Hire for Passion Instead of the Task

Thoughts of the day: When searching for new hires, lead with what your business is all about. Find job candidates who are already passionate about what your company does. Stop looking for last-minute job fillers. Make sure that current employees are good role models and start new hires on the right foot.

Thoughts of the day: When looking for new hires, advertise your company as well as the position. Make what your company does stand out. Look for people who want to talk to you about that. Be aware that people who come in looking for a job are different from people who are on a mission to apply themselves to specific kinds of work and market needs…

Look carefully at the background of people. Have they gone out of their way to learn about your company’s field of interest? Courses? Internships? Volunteered? If there is no connection, suggest that candidates seek out opportunities to learn about what your company does. Wait to see if they do. It’s okay to give out specific suggestions on ways to learn more about your industry. Offer to stay in touch, but take a pass on hiring until they show interest.

Most hiring mistakes happen when the company is desperate to hire, with no ready candidates. Look realistically at who might be with you a year from now and who might be gone.

Always be on the lookout for people who are passionate about the work you care about. Build a Rolodex of people to keep an eye on, from entry level to senior management. Go to industry conferences. Ask for referrals. Look for people who demonstrate drive and dedication, who take pride in what they do.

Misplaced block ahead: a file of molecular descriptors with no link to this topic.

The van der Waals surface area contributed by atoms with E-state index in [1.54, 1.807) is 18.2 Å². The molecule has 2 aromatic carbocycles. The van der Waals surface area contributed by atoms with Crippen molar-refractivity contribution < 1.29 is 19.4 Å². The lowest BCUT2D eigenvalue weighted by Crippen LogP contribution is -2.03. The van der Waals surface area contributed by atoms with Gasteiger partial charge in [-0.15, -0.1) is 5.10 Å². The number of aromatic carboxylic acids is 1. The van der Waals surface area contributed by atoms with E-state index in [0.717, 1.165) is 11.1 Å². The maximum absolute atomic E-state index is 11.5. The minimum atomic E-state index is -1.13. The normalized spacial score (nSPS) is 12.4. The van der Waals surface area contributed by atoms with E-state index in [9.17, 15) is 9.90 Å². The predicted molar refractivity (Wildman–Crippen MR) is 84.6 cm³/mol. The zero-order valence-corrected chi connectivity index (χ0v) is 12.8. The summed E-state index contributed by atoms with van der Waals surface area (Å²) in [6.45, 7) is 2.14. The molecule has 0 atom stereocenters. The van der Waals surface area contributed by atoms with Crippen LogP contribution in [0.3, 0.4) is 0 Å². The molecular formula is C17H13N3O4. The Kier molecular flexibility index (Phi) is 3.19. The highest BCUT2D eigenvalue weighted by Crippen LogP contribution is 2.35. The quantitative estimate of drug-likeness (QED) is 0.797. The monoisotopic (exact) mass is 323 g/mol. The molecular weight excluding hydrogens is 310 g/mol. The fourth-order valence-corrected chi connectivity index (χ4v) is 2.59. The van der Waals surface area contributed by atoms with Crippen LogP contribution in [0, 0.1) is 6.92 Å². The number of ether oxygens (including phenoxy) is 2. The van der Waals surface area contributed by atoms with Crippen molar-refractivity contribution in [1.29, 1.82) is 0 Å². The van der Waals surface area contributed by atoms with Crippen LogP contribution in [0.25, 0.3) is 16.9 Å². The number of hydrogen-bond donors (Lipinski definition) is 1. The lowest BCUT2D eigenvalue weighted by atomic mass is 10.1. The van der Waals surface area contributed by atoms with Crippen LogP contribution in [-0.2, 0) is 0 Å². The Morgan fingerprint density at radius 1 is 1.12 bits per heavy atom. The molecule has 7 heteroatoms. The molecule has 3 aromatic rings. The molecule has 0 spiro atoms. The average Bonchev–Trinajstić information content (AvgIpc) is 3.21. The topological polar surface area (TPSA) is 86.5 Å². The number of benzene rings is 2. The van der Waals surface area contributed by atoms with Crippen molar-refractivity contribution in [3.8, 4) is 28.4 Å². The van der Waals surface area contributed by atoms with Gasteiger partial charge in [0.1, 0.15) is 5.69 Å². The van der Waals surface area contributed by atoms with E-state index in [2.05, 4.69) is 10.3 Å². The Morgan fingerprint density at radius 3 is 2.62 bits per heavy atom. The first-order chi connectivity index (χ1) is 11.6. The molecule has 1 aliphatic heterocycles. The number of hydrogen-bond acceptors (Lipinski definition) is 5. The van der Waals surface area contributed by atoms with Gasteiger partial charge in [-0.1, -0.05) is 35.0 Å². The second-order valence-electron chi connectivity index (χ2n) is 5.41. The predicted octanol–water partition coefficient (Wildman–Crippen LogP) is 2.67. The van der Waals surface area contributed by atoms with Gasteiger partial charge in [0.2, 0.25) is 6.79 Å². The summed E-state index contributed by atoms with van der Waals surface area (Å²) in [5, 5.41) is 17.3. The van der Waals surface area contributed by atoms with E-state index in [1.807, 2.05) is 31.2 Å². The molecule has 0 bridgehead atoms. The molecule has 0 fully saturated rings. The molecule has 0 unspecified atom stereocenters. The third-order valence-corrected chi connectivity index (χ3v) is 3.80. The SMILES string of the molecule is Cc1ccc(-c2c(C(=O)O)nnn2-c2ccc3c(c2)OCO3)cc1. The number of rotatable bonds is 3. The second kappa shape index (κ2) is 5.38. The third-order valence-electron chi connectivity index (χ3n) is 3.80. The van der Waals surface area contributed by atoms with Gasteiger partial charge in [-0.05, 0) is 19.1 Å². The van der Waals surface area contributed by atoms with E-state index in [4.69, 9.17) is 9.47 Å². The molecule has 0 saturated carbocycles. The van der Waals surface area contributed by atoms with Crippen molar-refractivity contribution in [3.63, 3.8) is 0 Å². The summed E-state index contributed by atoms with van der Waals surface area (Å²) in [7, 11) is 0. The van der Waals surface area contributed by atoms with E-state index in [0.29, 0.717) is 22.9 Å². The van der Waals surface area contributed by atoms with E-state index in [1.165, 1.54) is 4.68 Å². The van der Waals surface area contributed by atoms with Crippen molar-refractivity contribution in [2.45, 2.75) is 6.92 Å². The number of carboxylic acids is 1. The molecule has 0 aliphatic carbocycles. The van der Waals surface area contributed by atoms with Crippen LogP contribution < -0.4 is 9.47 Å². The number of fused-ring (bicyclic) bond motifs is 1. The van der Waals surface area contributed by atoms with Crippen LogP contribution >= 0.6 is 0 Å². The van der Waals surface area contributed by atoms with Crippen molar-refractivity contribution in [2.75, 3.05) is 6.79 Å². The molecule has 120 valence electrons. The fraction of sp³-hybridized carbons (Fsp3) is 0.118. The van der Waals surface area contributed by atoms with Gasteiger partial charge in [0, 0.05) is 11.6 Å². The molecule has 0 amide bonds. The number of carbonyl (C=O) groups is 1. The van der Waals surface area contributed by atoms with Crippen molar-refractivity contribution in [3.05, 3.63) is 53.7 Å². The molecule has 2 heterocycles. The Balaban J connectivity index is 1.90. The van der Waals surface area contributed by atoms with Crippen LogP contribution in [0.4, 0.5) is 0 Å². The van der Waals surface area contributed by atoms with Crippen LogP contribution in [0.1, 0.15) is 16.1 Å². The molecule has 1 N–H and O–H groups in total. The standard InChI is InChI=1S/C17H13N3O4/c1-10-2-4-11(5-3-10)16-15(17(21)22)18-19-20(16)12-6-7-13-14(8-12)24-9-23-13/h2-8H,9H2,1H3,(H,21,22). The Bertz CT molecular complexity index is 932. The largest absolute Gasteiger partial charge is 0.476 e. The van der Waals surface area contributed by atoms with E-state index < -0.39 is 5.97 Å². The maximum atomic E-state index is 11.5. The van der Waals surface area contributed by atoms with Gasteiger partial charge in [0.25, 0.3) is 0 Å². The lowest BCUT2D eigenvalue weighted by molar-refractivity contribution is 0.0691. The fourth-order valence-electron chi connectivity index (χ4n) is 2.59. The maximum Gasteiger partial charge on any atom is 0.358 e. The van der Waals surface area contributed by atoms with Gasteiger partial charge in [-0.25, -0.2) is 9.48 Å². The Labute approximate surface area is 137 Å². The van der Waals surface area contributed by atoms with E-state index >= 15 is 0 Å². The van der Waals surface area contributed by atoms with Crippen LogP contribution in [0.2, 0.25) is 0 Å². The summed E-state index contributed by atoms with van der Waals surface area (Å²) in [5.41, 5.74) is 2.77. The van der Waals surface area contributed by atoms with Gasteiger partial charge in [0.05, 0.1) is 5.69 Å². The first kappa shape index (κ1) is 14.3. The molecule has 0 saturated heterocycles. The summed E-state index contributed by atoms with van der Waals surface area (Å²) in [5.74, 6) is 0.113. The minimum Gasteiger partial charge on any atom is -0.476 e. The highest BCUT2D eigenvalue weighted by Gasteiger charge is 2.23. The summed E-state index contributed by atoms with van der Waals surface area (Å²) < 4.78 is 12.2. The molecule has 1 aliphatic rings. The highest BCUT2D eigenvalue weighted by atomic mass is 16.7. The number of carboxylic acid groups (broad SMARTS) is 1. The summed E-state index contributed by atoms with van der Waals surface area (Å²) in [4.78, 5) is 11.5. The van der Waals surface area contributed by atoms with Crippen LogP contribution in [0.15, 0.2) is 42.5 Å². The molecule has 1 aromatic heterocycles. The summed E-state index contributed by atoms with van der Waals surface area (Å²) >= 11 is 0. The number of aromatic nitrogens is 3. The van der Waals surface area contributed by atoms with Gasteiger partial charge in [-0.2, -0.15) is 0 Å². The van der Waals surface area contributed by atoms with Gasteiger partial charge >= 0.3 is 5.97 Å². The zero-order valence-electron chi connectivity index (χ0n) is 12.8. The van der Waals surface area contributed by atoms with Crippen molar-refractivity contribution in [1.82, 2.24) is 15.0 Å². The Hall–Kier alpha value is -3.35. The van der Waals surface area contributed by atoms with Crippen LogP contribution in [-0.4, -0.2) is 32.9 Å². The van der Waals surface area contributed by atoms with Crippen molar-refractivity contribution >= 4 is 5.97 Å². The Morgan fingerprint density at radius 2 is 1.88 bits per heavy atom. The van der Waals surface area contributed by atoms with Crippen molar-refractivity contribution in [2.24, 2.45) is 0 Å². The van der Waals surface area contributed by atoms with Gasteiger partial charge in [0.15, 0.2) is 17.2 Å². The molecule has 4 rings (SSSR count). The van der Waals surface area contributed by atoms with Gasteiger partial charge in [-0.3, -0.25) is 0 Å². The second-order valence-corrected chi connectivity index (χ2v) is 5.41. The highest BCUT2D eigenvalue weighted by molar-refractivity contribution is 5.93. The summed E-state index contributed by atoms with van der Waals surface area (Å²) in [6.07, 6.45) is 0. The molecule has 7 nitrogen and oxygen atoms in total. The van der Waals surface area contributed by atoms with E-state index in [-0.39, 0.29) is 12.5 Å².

Look at the young professionals network for your industry. Line up candidates who are just getting their careers off the ground. Offer internships to find entry-level candidates who might want to grab on to your company’s dreams. Focus on people who want to know more about the mission and the opportunity that goes along with taking a job at your company.

Look for people who:

  • see challenges as having had a positive effect on their lives;
  • can face adversity and turn it into opportunity;
  • find a way to win, even in difficult circumstances;
  • know what it is to be appreciated; and
  • generally perform at a higher level because they expect more of themselves.

Once you’ve hired the right candidates, create an environment in which they can thrive. Have someone in charge of being the primary mentor for each new employee, make them your brand ambassador. Have them build a positive working and coaching relationship with each of their mentees.

Make sure you, your employees and managers continuously pay attention to the needs of others. Provide tough feedback when warranted. At the same time, express reassurance and concern for each person’s well-being.

Give people time and opportunity to learn more about what your company does. Nurture and feed their curiosity. Intersperse learning with doing.

Send people to classes, industry conferences and workshops so they can grow their skills. Encourage people to practice. Look for people who readily engage and who use a schedule to get in enough practice hours. Look for people who seek out opportunity to improve. Reward people by increasing their knowledge so that they can contribute more and have a greater role in the future.

Encourage downtime. People need to get away to recharge. Look for people who value time away, but also can’t wait to get back after recharging. Start, in interviews, to look for this pattern of downtime and re-engagement, accompanied by a long-term commitment to seeing things through.

Looking for a good book? Try “The Way We’re Working Isn’t Working: The Four Forgotten Needs That Energize Great Performance” by Tony Schwartz.